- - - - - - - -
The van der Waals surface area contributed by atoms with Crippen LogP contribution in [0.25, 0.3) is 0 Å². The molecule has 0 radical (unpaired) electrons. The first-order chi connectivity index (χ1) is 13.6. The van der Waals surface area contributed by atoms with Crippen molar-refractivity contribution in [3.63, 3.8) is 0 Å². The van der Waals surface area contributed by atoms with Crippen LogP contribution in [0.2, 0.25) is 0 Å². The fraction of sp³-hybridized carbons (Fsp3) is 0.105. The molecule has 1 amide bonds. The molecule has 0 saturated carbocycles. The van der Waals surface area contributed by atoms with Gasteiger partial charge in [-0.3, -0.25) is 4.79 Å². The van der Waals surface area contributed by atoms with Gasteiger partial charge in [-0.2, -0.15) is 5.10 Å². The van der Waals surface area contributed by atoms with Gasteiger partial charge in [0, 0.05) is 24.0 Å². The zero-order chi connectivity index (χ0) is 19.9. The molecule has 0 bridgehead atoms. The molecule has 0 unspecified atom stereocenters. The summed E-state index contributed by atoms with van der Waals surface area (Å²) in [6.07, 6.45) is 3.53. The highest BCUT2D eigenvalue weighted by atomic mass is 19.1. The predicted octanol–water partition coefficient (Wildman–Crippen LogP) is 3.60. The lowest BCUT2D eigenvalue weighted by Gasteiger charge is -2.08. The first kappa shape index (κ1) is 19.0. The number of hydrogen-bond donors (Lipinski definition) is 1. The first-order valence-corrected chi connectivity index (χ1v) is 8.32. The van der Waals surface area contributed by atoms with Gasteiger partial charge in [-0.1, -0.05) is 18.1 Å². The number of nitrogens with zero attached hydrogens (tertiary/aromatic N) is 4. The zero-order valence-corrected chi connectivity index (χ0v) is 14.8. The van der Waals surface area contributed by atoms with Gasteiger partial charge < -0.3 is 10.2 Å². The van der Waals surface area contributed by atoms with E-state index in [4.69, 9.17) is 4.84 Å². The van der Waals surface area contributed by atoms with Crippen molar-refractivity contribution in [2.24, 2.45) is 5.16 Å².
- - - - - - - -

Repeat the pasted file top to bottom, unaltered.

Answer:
The van der Waals surface area contributed by atoms with Crippen LogP contribution in [0.25, 0.3) is 0 Å². The molecule has 0 radical (unpaired) electrons. The first-order chi connectivity index (χ1) is 13.6. The van der Waals surface area contributed by atoms with Crippen molar-refractivity contribution in [3.63, 3.8) is 0 Å². The van der Waals surface area contributed by atoms with Crippen LogP contribution in [0.2, 0.25) is 0 Å². The fraction of sp³-hybridized carbons (Fsp3) is 0.105. The molecule has 1 amide bonds. The molecule has 0 saturated carbocycles. The van der Waals surface area contributed by atoms with Gasteiger partial charge in [-0.3, -0.25) is 4.79 Å². The van der Waals surface area contributed by atoms with Gasteiger partial charge in [-0.2, -0.15) is 5.10 Å². The van der Waals surface area contributed by atoms with Gasteiger partial charge in [0, 0.05) is 24.0 Å². The zero-order chi connectivity index (χ0) is 19.9. The molecule has 0 bridgehead atoms. The molecule has 0 unspecified atom stereocenters. The summed E-state index contributed by atoms with van der Waals surface area (Å²) in [6.07, 6.45) is 3.53. The highest BCUT2D eigenvalue weighted by atomic mass is 19.1. The predicted octanol–water partition coefficient (Wildman–Crippen LogP) is 3.60. The lowest BCUT2D eigenvalue weighted by Gasteiger charge is -2.08. The first kappa shape index (κ1) is 19.0. The number of hydrogen-bond donors (Lipinski definition) is 1. The first-order valence-corrected chi connectivity index (χ1v) is 8.32. The van der Waals surface area contributed by atoms with Gasteiger partial charge in [-0.1, -0.05) is 18.1 Å². The number of nitrogens with zero attached hydrogens (tertiary/aromatic N) is 4. The zero-order valence-corrected chi connectivity index (χ0v) is 14.8. The van der Waals surface area contributed by atoms with Gasteiger partial charge < -0.3 is 10.2 Å². The van der Waals surface area contributed by atoms with E-state index in [4.69, 9.17) is 4.84 Å². The van der Waals surface area contributed by atoms with Crippen molar-refractivity contribution in [2.24, 2.45) is 5.16 Å².